The Health Foundation’s Angelina Taylor looks at how the implementation of the ‘House of Care’ model is helping to transform health and social care in Somerset and Leeds…
‘What we know is that our current models for delivering long-term care aren’t sustainable. We can’t keep being paternalistic and wanting to fix everybody and expecting everybody to just comply with our medical models of care for those conditions.’
This might sound like it’s something from NHS England’s Five Year Forward View (albeit less formal), but someone from Somerset CCG said it just a couple of months ago. Along with other local health economy stakeholders in Somerset, they felt that their local system could no longer continue in the same way.
A bit of context first
Long-term conditions aren’t going to go away, even if you have the best prevention interventions in place. In fact, the number of people with multiple long-term conditions is set to increase from 1.9m in 2008 to 2.9m by 2018.
Out of the need to deliver care differently for people with long-term conditions, health economies in Somerset and Leeds are implementing the ‘House of Care’. The House of Care is a coordinated, proactive and enabling approach to improving the health and care for people with long-term conditions. It’s based on the model developed and piloted by the Year of Care partnerships in 2007. The rationale is that if you enable people to be involved in care and support planning and coordinate services to meet their health and life needs, then this may improve their care experience, reduce service inefficiencies, and not only reduce further health deterioration but potentially – and importantly – enhance their health.
Gathering frontline perceptions
I’ve been speaking with various people from clinical commissioning groups and public health in Somerset and Leeds to find out how they’re getting on with the House of Care.
The short story is that both local health economies are doing well at this early stage and they’re implementing the approach in many GP practices across both regions. The journey so far has also not been entirely straightforward and raised a number of questions around how best to implement change in a local health economy, namely: how do you embed a new model into a pre-existing system, to what extent can and should the model be adapted to the local context, and what is the best approach to achieving spread?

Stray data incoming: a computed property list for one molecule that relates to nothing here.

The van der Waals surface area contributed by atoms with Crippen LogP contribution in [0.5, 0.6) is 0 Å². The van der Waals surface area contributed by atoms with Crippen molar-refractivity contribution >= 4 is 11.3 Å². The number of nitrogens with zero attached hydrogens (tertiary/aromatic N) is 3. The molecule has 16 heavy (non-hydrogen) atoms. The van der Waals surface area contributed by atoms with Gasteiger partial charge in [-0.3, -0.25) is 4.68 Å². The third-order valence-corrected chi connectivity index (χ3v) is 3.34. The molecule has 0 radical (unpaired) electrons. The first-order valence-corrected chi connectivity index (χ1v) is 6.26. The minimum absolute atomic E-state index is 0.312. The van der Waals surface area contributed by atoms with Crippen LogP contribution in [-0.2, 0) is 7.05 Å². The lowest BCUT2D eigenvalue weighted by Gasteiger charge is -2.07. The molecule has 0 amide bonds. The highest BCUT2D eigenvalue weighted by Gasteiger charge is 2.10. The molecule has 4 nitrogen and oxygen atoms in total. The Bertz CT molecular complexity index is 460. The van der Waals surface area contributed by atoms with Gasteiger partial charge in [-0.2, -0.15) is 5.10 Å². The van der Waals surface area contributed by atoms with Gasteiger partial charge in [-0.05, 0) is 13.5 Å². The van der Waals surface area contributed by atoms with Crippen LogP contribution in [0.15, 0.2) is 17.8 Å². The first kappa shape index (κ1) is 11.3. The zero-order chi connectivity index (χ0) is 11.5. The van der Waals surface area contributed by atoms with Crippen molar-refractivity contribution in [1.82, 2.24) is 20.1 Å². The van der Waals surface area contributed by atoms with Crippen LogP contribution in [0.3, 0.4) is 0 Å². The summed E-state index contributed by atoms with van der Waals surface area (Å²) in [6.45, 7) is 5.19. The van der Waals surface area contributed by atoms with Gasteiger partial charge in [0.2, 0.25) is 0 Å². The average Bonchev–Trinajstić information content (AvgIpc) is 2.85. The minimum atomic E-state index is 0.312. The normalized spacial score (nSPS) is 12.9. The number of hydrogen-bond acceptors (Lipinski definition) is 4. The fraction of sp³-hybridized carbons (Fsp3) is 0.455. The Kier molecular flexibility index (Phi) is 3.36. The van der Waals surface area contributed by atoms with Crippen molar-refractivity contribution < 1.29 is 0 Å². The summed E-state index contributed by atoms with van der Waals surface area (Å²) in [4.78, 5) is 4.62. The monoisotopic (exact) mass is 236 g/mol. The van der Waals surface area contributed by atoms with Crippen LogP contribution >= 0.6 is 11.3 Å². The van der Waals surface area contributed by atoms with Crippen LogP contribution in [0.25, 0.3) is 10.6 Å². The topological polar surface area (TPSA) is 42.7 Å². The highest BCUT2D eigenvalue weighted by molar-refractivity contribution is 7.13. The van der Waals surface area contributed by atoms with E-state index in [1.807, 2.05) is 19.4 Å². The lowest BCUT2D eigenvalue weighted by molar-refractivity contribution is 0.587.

Time (and hopefully further rigorous evaluations) will tell how successful they have been. You can read the detailed version of this story in my report here.
There are a few things that really stood out to me from speaking with people from Leeds and Somerset:
This was not something they were told to do. Not by the Department of Health, NHS England, Department for Communities and Local Government, or any other national body for that matter. What they are doing aligns well with the vision of the Five Year Forward View, but their efforts were born from their own recognition of the need to change. They are demonstrating that locally-driven change is not just possible but also energising.
They are making changes based on what they believe in – where the whole local health economy works together, involving health, social care and multiple organisations and other sectors, to coordinate their efforts and vision to meet people’s health needs.
They are quietly, without national promotion, working to transform their local health economies. This isn’t a national programme that’s getting lots of coverage and a tidal wave of national support. These are people working under immense resource pressures to shift their old ways of thinking and working.
They strike me as being incredibly brave. They could be just working to keep the ship afloat (which is highly commendable by itself) but they are actually taking the risk to make the necessary changes, even in such a pressured current climate. This sets an inspiring example to other health economies. This isn’t about all health economies across the UK adopting the House of Care as it’s not the only model for working collaboratively to meet people’s health needs. Rather, Leeds and Somerset are inspiring examples of how you can work differently if you are brave and committed.
For local health economies to work differently, there must also be sufficient resources and the supportive national policy context to enable this to happen. National bodies have further work to do to support local change, as found in our Constructive Comfort publication, and we made a strong case for a transformation fund to provide sufficient resources for such change. While we await the resources and support that local health economies need, we don’t have to wait for the Vanguards to spread nationally. I heard numerous other people speak about the issue at hand, and it’s unlikely Leeds and Somerset are the exception here. Other local health economies can take inspiration from the quiet bravery of Leeds and Somerset to take the first steps on their journey of transformation.